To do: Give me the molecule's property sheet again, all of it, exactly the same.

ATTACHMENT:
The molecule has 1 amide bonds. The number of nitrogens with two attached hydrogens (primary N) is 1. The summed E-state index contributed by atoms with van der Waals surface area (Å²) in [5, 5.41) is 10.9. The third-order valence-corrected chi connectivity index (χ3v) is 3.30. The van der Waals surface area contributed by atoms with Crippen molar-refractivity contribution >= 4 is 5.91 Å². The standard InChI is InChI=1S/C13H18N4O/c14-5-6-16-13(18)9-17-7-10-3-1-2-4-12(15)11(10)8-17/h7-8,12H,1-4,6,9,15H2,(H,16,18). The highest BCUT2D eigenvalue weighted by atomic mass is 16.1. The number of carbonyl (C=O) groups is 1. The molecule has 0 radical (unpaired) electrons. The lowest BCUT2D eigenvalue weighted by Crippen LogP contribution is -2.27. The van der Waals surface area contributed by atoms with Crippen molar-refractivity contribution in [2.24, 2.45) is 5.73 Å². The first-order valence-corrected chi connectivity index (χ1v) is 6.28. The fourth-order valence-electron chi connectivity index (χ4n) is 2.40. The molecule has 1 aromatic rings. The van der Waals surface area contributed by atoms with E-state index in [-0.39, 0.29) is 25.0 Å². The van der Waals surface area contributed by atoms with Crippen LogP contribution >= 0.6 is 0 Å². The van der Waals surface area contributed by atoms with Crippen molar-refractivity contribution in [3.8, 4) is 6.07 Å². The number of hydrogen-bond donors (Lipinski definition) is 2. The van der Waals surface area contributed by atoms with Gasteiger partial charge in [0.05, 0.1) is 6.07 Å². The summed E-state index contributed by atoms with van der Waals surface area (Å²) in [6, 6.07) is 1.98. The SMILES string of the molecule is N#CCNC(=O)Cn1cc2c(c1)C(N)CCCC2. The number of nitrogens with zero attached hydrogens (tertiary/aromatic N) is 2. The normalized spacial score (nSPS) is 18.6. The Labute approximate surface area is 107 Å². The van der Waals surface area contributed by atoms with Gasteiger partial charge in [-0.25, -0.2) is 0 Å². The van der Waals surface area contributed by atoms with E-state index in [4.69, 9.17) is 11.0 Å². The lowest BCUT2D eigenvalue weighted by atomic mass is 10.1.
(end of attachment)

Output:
The molecule has 1 amide bonds. The number of nitrogens with two attached hydrogens (primary N) is 1. The summed E-state index contributed by atoms with van der Waals surface area (Å²) in [5, 5.41) is 10.9. The third-order valence-corrected chi connectivity index (χ3v) is 3.30. The van der Waals surface area contributed by atoms with Crippen molar-refractivity contribution >= 4 is 5.91 Å². The standard InChI is InChI=1S/C13H18N4O/c14-5-6-16-13(18)9-17-7-10-3-1-2-4-12(15)11(10)8-17/h7-8,12H,1-4,6,9,15H2,(H,16,18). The highest BCUT2D eigenvalue weighted by atomic mass is 16.1. The number of carbonyl (C=O) groups is 1. The molecule has 0 radical (unpaired) electrons. The lowest BCUT2D eigenvalue weighted by Crippen LogP contribution is -2.27. The van der Waals surface area contributed by atoms with Crippen molar-refractivity contribution in [2.24, 2.45) is 5.73 Å². The first-order valence-corrected chi connectivity index (χ1v) is 6.28. The fourth-order valence-electron chi connectivity index (χ4n) is 2.40. The molecule has 1 aromatic rings. The van der Waals surface area contributed by atoms with E-state index in [-0.39, 0.29) is 25.0 Å². The van der Waals surface area contributed by atoms with Crippen LogP contribution >= 0.6 is 0 Å². The van der Waals surface area contributed by atoms with Crippen molar-refractivity contribution in [3.8, 4) is 6.07 Å². The number of hydrogen-bond donors (Lipinski definition) is 2. The van der Waals surface area contributed by atoms with Gasteiger partial charge in [0.05, 0.1) is 6.07 Å². The summed E-state index contributed by atoms with van der Waals surface area (Å²) in [6, 6.07) is 1.98. The SMILES string of the molecule is N#CCNC(=O)Cn1cc2c(c1)C(N)CCCC2. The number of nitrogens with zero attached hydrogens (tertiary/aromatic N) is 2. The normalized spacial score (nSPS) is 18.6. The Labute approximate surface area is 107 Å². The van der Waals surface area contributed by atoms with Gasteiger partial charge in [-0.25, -0.2) is 0 Å². The van der Waals surface area contributed by atoms with E-state index in [4.69, 9.17) is 11.0 Å². The lowest BCUT2D eigenvalue weighted by atomic mass is 10.1.